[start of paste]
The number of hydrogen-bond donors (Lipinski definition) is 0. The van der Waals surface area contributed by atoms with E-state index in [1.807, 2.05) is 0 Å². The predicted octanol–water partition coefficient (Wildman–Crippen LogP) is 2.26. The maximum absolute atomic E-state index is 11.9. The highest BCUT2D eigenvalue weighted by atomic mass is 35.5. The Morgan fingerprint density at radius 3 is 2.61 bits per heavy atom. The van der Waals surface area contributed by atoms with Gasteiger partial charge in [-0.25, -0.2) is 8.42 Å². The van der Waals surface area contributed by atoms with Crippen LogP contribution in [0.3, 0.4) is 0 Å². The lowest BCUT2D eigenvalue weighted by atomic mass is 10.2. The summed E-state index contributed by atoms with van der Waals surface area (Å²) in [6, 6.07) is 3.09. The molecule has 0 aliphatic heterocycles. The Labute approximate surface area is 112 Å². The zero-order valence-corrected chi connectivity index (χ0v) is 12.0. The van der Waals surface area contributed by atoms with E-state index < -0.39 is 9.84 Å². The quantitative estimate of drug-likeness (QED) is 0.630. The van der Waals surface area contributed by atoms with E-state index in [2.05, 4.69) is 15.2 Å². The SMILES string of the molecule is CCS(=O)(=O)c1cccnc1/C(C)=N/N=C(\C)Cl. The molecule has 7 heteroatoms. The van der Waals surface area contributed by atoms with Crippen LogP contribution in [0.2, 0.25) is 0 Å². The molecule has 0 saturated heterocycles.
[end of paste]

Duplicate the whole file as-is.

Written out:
The number of hydrogen-bond donors (Lipinski definition) is 0. The van der Waals surface area contributed by atoms with E-state index in [1.807, 2.05) is 0 Å². The predicted octanol–water partition coefficient (Wildman–Crippen LogP) is 2.26. The maximum absolute atomic E-state index is 11.9. The highest BCUT2D eigenvalue weighted by atomic mass is 35.5. The Morgan fingerprint density at radius 3 is 2.61 bits per heavy atom. The van der Waals surface area contributed by atoms with Gasteiger partial charge in [-0.25, -0.2) is 8.42 Å². The van der Waals surface area contributed by atoms with Crippen LogP contribution in [0.3, 0.4) is 0 Å². The lowest BCUT2D eigenvalue weighted by atomic mass is 10.2. The summed E-state index contributed by atoms with van der Waals surface area (Å²) in [6, 6.07) is 3.09. The molecule has 0 aliphatic heterocycles. The Labute approximate surface area is 112 Å². The zero-order valence-corrected chi connectivity index (χ0v) is 12.0. The van der Waals surface area contributed by atoms with E-state index < -0.39 is 9.84 Å². The quantitative estimate of drug-likeness (QED) is 0.630. The van der Waals surface area contributed by atoms with E-state index in [2.05, 4.69) is 15.2 Å². The SMILES string of the molecule is CCS(=O)(=O)c1cccnc1/C(C)=N/N=C(\C)Cl. The molecule has 7 heteroatoms. The van der Waals surface area contributed by atoms with Crippen LogP contribution in [0.2, 0.25) is 0 Å². The molecule has 0 saturated heterocycles.